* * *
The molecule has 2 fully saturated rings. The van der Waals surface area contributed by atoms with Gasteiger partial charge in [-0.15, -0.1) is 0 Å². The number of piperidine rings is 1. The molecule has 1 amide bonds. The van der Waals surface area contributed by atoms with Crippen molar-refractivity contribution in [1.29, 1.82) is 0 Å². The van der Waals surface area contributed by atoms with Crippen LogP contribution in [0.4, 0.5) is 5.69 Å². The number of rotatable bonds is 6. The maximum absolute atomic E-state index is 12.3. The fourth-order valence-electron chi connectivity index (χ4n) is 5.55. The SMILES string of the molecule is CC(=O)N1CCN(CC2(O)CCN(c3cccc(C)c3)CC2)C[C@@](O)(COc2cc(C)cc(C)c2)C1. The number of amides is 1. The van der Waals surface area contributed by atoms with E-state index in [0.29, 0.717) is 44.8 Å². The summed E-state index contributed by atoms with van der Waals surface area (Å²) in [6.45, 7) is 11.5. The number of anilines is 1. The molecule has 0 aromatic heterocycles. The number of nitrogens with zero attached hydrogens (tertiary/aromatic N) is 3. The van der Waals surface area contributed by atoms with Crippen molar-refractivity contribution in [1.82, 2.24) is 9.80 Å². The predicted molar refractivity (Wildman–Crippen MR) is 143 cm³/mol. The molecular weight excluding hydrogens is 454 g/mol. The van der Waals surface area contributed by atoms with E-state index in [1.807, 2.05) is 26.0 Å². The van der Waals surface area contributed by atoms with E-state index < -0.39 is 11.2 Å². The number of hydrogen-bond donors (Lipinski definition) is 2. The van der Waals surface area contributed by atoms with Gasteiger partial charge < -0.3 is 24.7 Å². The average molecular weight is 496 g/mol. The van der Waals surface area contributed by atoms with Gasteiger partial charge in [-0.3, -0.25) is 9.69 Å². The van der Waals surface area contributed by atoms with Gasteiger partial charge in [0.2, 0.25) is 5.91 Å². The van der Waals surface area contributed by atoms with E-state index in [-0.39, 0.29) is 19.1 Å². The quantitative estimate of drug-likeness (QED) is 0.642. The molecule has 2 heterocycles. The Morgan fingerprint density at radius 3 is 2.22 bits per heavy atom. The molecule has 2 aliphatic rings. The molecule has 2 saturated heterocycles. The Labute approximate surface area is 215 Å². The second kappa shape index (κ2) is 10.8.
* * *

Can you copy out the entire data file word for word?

The molecule has 2 fully saturated rings. The van der Waals surface area contributed by atoms with Gasteiger partial charge in [-0.15, -0.1) is 0 Å². The number of piperidine rings is 1. The molecule has 1 amide bonds. The van der Waals surface area contributed by atoms with Crippen molar-refractivity contribution in [1.29, 1.82) is 0 Å². The van der Waals surface area contributed by atoms with Crippen LogP contribution in [0.4, 0.5) is 5.69 Å². The number of rotatable bonds is 6. The maximum absolute atomic E-state index is 12.3. The fourth-order valence-electron chi connectivity index (χ4n) is 5.55. The SMILES string of the molecule is CC(=O)N1CCN(CC2(O)CCN(c3cccc(C)c3)CC2)C[C@@](O)(COc2cc(C)cc(C)c2)C1. The number of amides is 1. The van der Waals surface area contributed by atoms with E-state index in [0.29, 0.717) is 44.8 Å². The summed E-state index contributed by atoms with van der Waals surface area (Å²) in [6.45, 7) is 11.5. The number of anilines is 1. The molecule has 0 aromatic heterocycles. The number of nitrogens with zero attached hydrogens (tertiary/aromatic N) is 3. The van der Waals surface area contributed by atoms with Crippen molar-refractivity contribution in [1.82, 2.24) is 9.80 Å². The predicted molar refractivity (Wildman–Crippen MR) is 143 cm³/mol. The molecular weight excluding hydrogens is 454 g/mol. The van der Waals surface area contributed by atoms with E-state index in [1.807, 2.05) is 26.0 Å². The van der Waals surface area contributed by atoms with E-state index < -0.39 is 11.2 Å². The number of hydrogen-bond donors (Lipinski definition) is 2. The van der Waals surface area contributed by atoms with Gasteiger partial charge < -0.3 is 24.7 Å². The average molecular weight is 496 g/mol. The van der Waals surface area contributed by atoms with Gasteiger partial charge in [-0.3, -0.25) is 9.69 Å². The van der Waals surface area contributed by atoms with Gasteiger partial charge in [0.2, 0.25) is 5.91 Å². The van der Waals surface area contributed by atoms with E-state index in [-0.39, 0.29) is 19.1 Å². The quantitative estimate of drug-likeness (QED) is 0.642. The molecule has 2 heterocycles. The Morgan fingerprint density at radius 3 is 2.22 bits per heavy atom. The molecule has 2 aliphatic rings. The molecule has 2 saturated heterocycles. The Labute approximate surface area is 215 Å². The second kappa shape index (κ2) is 10.8.